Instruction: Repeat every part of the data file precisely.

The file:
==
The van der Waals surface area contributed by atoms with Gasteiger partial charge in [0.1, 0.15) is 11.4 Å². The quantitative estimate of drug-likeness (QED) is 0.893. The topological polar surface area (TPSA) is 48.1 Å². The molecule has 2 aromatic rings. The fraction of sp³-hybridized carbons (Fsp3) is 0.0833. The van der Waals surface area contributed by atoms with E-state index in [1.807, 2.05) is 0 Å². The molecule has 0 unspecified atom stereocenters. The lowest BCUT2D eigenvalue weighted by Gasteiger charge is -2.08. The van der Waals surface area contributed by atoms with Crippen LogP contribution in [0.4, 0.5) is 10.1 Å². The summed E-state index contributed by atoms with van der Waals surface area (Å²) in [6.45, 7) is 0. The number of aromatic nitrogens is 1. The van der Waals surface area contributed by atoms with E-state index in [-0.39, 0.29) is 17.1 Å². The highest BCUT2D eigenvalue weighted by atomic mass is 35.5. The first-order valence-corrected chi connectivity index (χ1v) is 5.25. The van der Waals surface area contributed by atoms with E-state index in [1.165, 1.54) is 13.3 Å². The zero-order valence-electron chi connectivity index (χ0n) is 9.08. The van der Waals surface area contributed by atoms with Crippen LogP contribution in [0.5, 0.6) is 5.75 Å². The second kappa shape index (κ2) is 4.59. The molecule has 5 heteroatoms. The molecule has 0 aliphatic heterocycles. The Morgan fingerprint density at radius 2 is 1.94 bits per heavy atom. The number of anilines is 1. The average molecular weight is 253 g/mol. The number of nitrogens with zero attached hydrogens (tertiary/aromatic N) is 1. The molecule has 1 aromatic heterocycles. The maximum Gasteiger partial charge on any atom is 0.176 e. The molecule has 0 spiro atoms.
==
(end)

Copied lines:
The van der Waals surface area contributed by atoms with Gasteiger partial charge in [0.1, 0.15) is 11.4 Å². The quantitative estimate of drug-likeness (QED) is 0.893. The topological polar surface area (TPSA) is 48.1 Å². The molecule has 2 aromatic rings. The fraction of sp³-hybridized carbons (Fsp3) is 0.0833. The van der Waals surface area contributed by atoms with E-state index in [1.807, 2.05) is 0 Å². The molecule has 0 unspecified atom stereocenters. The lowest BCUT2D eigenvalue weighted by Gasteiger charge is -2.08. The van der Waals surface area contributed by atoms with Crippen LogP contribution in [0.4, 0.5) is 10.1 Å². The summed E-state index contributed by atoms with van der Waals surface area (Å²) in [6.45, 7) is 0. The number of aromatic nitrogens is 1. The van der Waals surface area contributed by atoms with E-state index in [-0.39, 0.29) is 17.1 Å². The highest BCUT2D eigenvalue weighted by atomic mass is 35.5. The first-order valence-corrected chi connectivity index (χ1v) is 5.25. The van der Waals surface area contributed by atoms with E-state index in [1.165, 1.54) is 13.3 Å². The zero-order valence-electron chi connectivity index (χ0n) is 9.08. The van der Waals surface area contributed by atoms with Crippen LogP contribution in [0.5, 0.6) is 5.75 Å². The second kappa shape index (κ2) is 4.59. The molecule has 5 heteroatoms. The molecule has 0 aliphatic heterocycles. The Morgan fingerprint density at radius 2 is 1.94 bits per heavy atom. The number of anilines is 1. The average molecular weight is 253 g/mol. The number of nitrogens with zero attached hydrogens (tertiary/aromatic N) is 1. The molecule has 1 aromatic heterocycles. The maximum Gasteiger partial charge on any atom is 0.176 e. The molecule has 0 spiro atoms.